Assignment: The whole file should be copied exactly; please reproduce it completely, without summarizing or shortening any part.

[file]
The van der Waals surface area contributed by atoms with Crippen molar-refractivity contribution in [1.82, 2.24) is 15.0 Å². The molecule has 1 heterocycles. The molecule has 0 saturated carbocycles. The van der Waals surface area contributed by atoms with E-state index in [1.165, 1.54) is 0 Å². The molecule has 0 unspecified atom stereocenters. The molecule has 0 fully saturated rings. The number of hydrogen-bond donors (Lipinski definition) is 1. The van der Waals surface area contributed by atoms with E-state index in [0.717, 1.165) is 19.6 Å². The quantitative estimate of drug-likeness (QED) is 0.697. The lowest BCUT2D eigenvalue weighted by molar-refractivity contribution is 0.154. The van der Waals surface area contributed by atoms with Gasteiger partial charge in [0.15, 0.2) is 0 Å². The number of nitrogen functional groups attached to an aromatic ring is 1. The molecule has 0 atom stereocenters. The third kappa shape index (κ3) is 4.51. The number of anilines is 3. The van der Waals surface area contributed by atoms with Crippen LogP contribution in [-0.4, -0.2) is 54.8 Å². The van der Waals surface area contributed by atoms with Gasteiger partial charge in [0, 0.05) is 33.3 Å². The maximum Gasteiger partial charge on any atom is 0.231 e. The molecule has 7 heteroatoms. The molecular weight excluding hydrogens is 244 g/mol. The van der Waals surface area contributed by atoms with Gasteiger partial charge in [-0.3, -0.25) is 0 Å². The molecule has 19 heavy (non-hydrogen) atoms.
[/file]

The van der Waals surface area contributed by atoms with Crippen molar-refractivity contribution in [1.82, 2.24) is 15.0 Å². The molecule has 1 heterocycles. The molecule has 0 saturated carbocycles. The van der Waals surface area contributed by atoms with E-state index in [1.165, 1.54) is 0 Å². The molecule has 0 unspecified atom stereocenters. The molecule has 0 fully saturated rings. The number of hydrogen-bond donors (Lipinski definition) is 1. The van der Waals surface area contributed by atoms with E-state index in [0.717, 1.165) is 19.6 Å². The quantitative estimate of drug-likeness (QED) is 0.697. The lowest BCUT2D eigenvalue weighted by molar-refractivity contribution is 0.154. The van der Waals surface area contributed by atoms with Gasteiger partial charge in [0.15, 0.2) is 0 Å². The number of nitrogen functional groups attached to an aromatic ring is 1. The molecule has 0 atom stereocenters. The third kappa shape index (κ3) is 4.51. The number of anilines is 3. The van der Waals surface area contributed by atoms with Crippen LogP contribution in [-0.4, -0.2) is 54.8 Å². The van der Waals surface area contributed by atoms with Gasteiger partial charge in [0, 0.05) is 33.3 Å². The maximum Gasteiger partial charge on any atom is 0.231 e. The molecule has 7 heteroatoms. The molecular weight excluding hydrogens is 244 g/mol. The van der Waals surface area contributed by atoms with Gasteiger partial charge in [-0.3, -0.25) is 0 Å². The molecule has 19 heavy (non-hydrogen) atoms.